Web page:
According to data published by investment platform interactive investor, the JPMorgan Russian Securities Investment Trust (JRS.L) moved into the top 10 most bought trusts among its clients in February.

The UK-based trust which primarily invests in Russian securities almost halved in value last month and has now fallen over 80% from its record high reached in October last year.

The investment platform also said Russia-exposed stocks were popular among DIY investors, with Evraz, Polymetal, and Eurasia Mining all in the top 10 most bought stocks last month.

"It is the inclusion of JPMorgan Russian Securities Investment Trust which is the standout, and may surprise some. There will always be some contrarian investors who seek to lean on the dips, a strategy not for the faint hearted," interactive investor head of funds research Dzmitry Lipski said in a note.

The data doesn't show when volumes were at the highest but the "24 February turned out to be interactive investor’s third busiest day ever for trades", the platform said.

The tech-heavy Scottish Mortgage Investment Trust held onto the number one spot, despite the selling pressure observed in US tech stocks since the start of the year.

See below for the top 10 most bought investments in each category on interactive investor in February.


(Samuel Indyk)



It didn't last long but during this morning's rough open Europe's fear index hit levels unseen since June 2020.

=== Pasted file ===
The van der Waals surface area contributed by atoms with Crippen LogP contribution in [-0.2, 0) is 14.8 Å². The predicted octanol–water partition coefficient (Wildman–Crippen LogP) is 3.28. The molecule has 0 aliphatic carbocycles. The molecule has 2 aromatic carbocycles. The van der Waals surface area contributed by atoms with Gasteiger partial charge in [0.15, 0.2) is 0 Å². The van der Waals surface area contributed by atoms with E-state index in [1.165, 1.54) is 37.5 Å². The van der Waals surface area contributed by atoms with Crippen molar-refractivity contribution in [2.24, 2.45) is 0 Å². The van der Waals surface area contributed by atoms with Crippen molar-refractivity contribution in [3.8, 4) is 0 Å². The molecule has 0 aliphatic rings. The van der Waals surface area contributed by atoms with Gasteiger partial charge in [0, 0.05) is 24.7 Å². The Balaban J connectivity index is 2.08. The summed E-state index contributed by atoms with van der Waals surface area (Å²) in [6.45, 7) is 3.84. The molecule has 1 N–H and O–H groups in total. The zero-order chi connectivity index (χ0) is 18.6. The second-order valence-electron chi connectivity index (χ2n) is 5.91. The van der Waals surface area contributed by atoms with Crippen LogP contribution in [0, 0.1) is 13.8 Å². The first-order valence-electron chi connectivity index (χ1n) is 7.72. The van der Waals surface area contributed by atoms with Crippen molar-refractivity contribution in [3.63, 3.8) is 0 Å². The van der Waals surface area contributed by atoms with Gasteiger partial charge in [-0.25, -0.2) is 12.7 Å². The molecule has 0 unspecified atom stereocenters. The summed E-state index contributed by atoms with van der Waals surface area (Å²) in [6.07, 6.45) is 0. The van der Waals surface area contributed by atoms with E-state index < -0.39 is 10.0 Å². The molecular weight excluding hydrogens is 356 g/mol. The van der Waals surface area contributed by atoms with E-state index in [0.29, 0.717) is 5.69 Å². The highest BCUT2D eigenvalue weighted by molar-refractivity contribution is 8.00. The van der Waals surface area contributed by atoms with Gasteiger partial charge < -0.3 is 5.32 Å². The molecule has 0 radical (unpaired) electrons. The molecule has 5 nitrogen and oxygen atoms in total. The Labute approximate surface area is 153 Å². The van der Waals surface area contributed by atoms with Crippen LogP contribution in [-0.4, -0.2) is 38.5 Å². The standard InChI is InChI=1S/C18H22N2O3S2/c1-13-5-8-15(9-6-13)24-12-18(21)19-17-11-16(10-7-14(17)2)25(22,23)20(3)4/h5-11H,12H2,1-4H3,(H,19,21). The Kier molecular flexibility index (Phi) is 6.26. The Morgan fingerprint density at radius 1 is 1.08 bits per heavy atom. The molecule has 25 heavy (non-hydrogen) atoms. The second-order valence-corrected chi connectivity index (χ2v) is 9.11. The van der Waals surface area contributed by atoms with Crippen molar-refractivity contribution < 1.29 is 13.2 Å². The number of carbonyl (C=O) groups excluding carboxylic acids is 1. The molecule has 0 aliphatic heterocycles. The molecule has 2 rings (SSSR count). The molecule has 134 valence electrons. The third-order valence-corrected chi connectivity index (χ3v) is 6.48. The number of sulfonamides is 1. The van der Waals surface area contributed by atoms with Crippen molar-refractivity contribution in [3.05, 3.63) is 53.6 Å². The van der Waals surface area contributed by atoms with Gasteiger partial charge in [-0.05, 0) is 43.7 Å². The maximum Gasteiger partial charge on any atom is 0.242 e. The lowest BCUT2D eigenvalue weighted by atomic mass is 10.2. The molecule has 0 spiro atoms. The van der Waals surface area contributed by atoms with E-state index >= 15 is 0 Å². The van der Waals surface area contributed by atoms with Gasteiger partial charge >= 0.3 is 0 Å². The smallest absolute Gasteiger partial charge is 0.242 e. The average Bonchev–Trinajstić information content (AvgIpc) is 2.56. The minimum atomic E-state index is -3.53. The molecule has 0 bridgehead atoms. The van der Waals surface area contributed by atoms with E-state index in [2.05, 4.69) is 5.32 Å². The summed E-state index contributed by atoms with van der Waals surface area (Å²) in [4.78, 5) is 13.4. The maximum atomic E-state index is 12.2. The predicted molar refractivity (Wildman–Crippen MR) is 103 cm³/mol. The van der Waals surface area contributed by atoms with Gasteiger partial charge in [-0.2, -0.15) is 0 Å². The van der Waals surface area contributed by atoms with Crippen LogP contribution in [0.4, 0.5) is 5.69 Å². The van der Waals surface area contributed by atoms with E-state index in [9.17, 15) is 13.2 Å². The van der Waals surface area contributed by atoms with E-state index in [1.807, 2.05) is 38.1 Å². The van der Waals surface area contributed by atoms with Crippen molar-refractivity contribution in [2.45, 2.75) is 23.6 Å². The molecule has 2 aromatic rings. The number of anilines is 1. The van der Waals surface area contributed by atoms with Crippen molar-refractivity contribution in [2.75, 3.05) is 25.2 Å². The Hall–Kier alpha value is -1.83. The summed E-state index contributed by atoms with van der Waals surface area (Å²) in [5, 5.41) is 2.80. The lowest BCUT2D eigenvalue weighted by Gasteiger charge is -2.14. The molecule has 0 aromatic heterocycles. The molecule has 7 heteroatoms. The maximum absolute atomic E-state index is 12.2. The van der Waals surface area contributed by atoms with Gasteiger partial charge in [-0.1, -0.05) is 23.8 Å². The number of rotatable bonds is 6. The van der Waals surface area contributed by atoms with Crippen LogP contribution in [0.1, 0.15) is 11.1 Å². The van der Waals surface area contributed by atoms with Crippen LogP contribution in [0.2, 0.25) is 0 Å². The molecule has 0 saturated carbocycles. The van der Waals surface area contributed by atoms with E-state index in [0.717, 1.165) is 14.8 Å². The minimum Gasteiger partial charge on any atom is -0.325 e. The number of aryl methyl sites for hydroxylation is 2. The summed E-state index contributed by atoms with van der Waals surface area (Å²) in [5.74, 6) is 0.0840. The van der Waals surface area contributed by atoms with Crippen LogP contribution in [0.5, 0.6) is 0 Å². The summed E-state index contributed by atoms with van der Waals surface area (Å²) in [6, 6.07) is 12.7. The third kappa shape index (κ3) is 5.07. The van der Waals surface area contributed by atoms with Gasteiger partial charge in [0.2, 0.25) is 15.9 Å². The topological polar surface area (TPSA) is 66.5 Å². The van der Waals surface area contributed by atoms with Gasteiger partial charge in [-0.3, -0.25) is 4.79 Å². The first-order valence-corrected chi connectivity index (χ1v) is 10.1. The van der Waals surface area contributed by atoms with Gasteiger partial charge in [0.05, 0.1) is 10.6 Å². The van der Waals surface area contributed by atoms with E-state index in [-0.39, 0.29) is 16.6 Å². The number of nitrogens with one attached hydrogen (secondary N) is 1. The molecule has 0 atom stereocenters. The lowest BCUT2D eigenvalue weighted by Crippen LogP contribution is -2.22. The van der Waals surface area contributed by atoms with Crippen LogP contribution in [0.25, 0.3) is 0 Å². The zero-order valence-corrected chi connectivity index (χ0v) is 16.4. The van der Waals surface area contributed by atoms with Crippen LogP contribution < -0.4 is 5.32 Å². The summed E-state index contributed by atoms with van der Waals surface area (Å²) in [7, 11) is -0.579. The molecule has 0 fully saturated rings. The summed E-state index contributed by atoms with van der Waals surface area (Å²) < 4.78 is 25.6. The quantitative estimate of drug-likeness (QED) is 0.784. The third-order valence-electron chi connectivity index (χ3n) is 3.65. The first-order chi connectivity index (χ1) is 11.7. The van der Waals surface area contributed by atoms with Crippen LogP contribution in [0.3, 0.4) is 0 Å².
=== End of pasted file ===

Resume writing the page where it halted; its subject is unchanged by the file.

As you can see below the EURO STOXX 50 VOLATILITY index briefly reached a high of 42.932 before settling down a bit lower as the pan-European index made it back to positive territory.


(Julien Ponthus)



European automotive stocks have quickly become one of the proxies to trade the risks linked to Russia's invasion of Ukraine.

The sector is now down over 20% from its January highs and testing bear market territory.


While auto makers are clearly seen as cyclical stocks set to lose big if the COVID-19 economic recovery stalls due to the conflict, the sector is also seen as vulnerable given its large exposure to Russia.

Shares in Finland's Nokian Tyres, which produces approximately 80% of its annual capacity of 20 million tyres in Russia, have just sunk to their lowest level since 2009.

A useful factbox about companies cutting Russian operations can be found here read more but here are the main bullets for the European sector:

* Germany's Daimler Truck said it would freeze its business activities in Russia with immediate effect, including its cooperation with Russian truck maker Kamaz.

* Its unite Mercedes-Benz is looking into legal options to divest its 15% stake in Kamaz as quickly as possible.

* Germany's BMW has halted the export of cars to Russia and said it would stop production there.

* Sweden's Volvo Cars said it would suspend car shipments to the Russian market until further notice.

* French carmaker Renault will suspend some operations at its car assembly plants in Russia, where it makes 8% of its core earnings, due to logistics bottlenecks.

* British luxury carmakers Jaguar Land Rover (JLR) and Aston Martin (AML.L) paused vehicle shipments to Russia.

(Julien Ponthus)



European bourses opened about 0.9% down as sentiment soured in the last hour with Wall Street futures tipping in the red.